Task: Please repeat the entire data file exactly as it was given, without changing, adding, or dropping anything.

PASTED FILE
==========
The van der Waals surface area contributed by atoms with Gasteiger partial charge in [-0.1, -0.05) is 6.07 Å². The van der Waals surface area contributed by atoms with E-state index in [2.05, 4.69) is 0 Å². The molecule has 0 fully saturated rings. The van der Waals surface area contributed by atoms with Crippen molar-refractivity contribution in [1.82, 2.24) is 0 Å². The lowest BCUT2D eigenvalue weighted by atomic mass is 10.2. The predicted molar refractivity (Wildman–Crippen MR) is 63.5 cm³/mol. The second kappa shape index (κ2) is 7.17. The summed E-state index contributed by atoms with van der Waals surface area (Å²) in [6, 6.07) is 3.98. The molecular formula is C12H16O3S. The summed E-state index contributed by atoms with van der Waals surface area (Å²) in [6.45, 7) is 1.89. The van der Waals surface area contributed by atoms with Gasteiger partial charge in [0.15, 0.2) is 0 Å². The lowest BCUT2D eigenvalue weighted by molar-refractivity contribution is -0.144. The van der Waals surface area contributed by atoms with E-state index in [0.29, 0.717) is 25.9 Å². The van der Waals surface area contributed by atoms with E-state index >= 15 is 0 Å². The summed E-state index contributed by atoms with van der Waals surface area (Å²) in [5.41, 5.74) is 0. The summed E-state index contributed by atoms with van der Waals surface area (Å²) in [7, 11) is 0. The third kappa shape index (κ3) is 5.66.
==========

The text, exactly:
The van der Waals surface area contributed by atoms with Gasteiger partial charge in [-0.1, -0.05) is 6.07 Å². The van der Waals surface area contributed by atoms with E-state index in [2.05, 4.69) is 0 Å². The molecule has 0 fully saturated rings. The van der Waals surface area contributed by atoms with Crippen molar-refractivity contribution in [1.82, 2.24) is 0 Å². The lowest BCUT2D eigenvalue weighted by atomic mass is 10.2. The predicted molar refractivity (Wildman–Crippen MR) is 63.5 cm³/mol. The second kappa shape index (κ2) is 7.17. The summed E-state index contributed by atoms with van der Waals surface area (Å²) in [6, 6.07) is 3.98. The molecular formula is C12H16O3S. The summed E-state index contributed by atoms with van der Waals surface area (Å²) in [6.45, 7) is 1.89. The van der Waals surface area contributed by atoms with Gasteiger partial charge in [0.15, 0.2) is 0 Å². The lowest BCUT2D eigenvalue weighted by molar-refractivity contribution is -0.144. The van der Waals surface area contributed by atoms with E-state index in [0.29, 0.717) is 25.9 Å². The van der Waals surface area contributed by atoms with E-state index >= 15 is 0 Å². The summed E-state index contributed by atoms with van der Waals surface area (Å²) in [5.41, 5.74) is 0. The summed E-state index contributed by atoms with van der Waals surface area (Å²) in [7, 11) is 0. The third kappa shape index (κ3) is 5.66.